This week we sat down for an interview with Azheem Azhar, an entrepreneur, strategist and writer who produces the influential newsletter Exponential View and hosts the Harvard Business Review podcast of the same name.
Today he published his new book, “The Exponential Age: How Accelerating Technology is Transforming Business, Politics and Society”.
What first got you interested in the idea of exponential growth?
I’ve been thinking about [it] for a really long time – in fact, probably since I was a child. I was introduced by my mother to the works of the economist Thomas Malthus, who was worried about the exponential growth of populations and their ability to overfeed on the land.
In parallel I’ve always been interested in computing, and followed with great interest the emergence of the PC in the 70s and early 80s. The idea of the exponential function has always sat there in the back-drop for me.
In what areas do you think the concept of exponential growth will have the biggest impact in the next decade?
I think there are four key domains where we’ll see exponential technologies: computing, energy, biology and manufacturing.
In computing we’ve already seen it in the area of the silicon chip, and we’re starting to see it emerge in other areas, like storage, bandwidth and so on.
In biology we’re able to sequence the human genome for less than a thousand dollars, where, 20 or so years ago, it cost $400 million.
In energy we see it in production, where, surprisingly to many, things like wind turbines, and solar photo-voltaic farms, and even battery storage, are all demonstrating a price-performance improvement that puts them on an exponential curve.
Manufacturing is the area that is perhaps the most tangible, and on the opposite side of shifting bits and bytes through a computer. 3D-printing, or “additive manufacturing,” is on an accelerating exponential curve, which means that every year it’s getting upwards of 30 percent more performance for the same price. And of course, that’s going to compound, so 3D-printers will be a tool of really broad utility soon enough.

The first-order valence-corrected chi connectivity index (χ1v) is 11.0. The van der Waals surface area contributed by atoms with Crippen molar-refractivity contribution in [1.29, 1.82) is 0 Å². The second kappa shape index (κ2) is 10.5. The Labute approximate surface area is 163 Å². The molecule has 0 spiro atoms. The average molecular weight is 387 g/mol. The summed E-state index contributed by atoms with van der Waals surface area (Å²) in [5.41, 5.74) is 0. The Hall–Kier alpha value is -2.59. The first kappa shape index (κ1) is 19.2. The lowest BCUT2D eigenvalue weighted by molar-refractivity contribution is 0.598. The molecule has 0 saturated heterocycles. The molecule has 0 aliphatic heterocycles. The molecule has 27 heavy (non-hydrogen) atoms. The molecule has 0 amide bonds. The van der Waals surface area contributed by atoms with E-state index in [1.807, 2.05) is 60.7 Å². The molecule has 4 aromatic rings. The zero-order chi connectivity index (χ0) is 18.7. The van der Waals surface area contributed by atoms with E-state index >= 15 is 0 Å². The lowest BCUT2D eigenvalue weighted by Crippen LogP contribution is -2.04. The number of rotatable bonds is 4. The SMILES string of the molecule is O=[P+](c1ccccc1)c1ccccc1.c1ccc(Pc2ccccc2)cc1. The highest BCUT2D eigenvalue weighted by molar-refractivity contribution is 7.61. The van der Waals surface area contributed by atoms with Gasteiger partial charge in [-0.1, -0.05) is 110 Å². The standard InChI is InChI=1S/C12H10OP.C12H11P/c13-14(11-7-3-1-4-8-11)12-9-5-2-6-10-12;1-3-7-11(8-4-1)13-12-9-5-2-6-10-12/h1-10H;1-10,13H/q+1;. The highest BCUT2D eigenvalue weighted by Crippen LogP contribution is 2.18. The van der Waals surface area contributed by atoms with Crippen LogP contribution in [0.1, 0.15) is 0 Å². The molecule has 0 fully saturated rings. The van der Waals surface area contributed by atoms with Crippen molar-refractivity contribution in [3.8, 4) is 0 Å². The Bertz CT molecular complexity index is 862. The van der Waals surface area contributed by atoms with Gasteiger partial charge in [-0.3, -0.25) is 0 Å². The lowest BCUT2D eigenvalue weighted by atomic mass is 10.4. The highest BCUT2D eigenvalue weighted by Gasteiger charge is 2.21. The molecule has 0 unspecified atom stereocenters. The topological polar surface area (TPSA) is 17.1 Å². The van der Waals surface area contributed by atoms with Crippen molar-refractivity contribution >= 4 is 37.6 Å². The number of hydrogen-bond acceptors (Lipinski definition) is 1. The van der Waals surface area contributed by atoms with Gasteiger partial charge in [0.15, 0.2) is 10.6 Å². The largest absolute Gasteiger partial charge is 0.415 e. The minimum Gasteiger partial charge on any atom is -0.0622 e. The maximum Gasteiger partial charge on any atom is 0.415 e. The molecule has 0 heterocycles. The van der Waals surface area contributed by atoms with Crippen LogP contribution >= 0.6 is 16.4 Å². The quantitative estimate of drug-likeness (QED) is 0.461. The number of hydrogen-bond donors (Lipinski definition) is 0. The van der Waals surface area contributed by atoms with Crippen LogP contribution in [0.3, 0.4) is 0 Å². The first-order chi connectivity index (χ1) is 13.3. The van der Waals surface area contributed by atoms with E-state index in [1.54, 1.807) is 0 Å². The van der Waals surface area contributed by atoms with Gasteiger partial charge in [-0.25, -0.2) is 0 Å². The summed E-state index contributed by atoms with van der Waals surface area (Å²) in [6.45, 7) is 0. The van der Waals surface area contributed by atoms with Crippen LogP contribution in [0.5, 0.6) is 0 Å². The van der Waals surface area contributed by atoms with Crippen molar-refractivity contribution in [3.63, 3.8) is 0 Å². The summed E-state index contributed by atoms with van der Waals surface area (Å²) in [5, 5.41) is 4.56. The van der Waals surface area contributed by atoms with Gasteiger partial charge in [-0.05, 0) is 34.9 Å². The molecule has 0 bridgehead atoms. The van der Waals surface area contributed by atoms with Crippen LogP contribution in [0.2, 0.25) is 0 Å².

Given how rapidly the costs of renewable technologies have been falling, why haven’t they had more mainstream success in replacing other forms of energy?
I think one of the primary reasons that I inspect in my book is that, in the exponential age, it’s quite hard for people and organizations to look at processes that are changing rapidly. We tend to extrapolate linearly rather than exponentially, so you get into this negative feedback loop where market analysts predict more pessimistically, and investors look at that and think, “It’s not growing very fast, and it’s expensive,” and the lack of investment on their part would result in costs not reducing as fast as they otherwise might.
What innovations do you expect to happen as a result of exponential advances in biology?
Biology will be one of the most fruitful areas for entrepreneurship, innovation, discovery, and commercialization. Over the last 20 or 30 years we’ve greatly improved our understanding of protein engineering, genomics and epigenomics – the way that we express proteins, the way that our microbiota behaves, and much more. That’s enabled heavily by computation, but it’s also about having the theory. I’m really interested in being able to harness our better understanding of biology with the work of computer engineering to come up with ways of helping us tackle climate change, manage water resources, create materials more sustainably and improve health outcomes like obesity, diabetes, and food insecurity.
In “The Exponential Age” you lay out the argument that this era has expedited the monopolistic “winner-take-all” economy. What are the most important significant implications of this dynamic?
Well, think about social networks. One of the first social networks was actually a Cornell spin-off called “The Globe” founded in 1996. Of course, looking at it now, in terms of general friends’ networks, after Facebook who’s really number two? There isn’t one.